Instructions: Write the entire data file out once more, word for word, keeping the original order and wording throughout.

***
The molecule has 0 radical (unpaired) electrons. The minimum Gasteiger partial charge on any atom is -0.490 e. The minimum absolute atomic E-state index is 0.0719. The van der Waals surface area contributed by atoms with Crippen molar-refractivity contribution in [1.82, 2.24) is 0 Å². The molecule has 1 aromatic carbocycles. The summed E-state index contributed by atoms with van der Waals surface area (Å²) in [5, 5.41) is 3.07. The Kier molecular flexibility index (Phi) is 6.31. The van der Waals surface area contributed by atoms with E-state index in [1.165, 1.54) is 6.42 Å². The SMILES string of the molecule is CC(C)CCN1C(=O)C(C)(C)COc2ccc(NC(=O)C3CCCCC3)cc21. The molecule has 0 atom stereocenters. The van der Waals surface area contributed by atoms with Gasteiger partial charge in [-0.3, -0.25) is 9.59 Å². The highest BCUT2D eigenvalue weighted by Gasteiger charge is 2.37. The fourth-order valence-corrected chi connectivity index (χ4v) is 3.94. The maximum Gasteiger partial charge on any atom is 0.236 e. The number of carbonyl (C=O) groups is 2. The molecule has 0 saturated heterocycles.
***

The molecule has 0 radical (unpaired) electrons. The minimum Gasteiger partial charge on any atom is -0.490 e. The minimum absolute atomic E-state index is 0.0719. The van der Waals surface area contributed by atoms with Crippen molar-refractivity contribution in [1.82, 2.24) is 0 Å². The molecule has 1 aromatic carbocycles. The summed E-state index contributed by atoms with van der Waals surface area (Å²) in [5, 5.41) is 3.07. The Kier molecular flexibility index (Phi) is 6.31. The van der Waals surface area contributed by atoms with E-state index in [1.165, 1.54) is 6.42 Å². The SMILES string of the molecule is CC(C)CCN1C(=O)C(C)(C)COc2ccc(NC(=O)C3CCCCC3)cc21. The molecule has 0 atom stereocenters. The van der Waals surface area contributed by atoms with Gasteiger partial charge in [-0.3, -0.25) is 9.59 Å². The highest BCUT2D eigenvalue weighted by Gasteiger charge is 2.37. The fourth-order valence-corrected chi connectivity index (χ4v) is 3.94. The maximum Gasteiger partial charge on any atom is 0.236 e. The number of carbonyl (C=O) groups is 2. The molecule has 0 saturated heterocycles.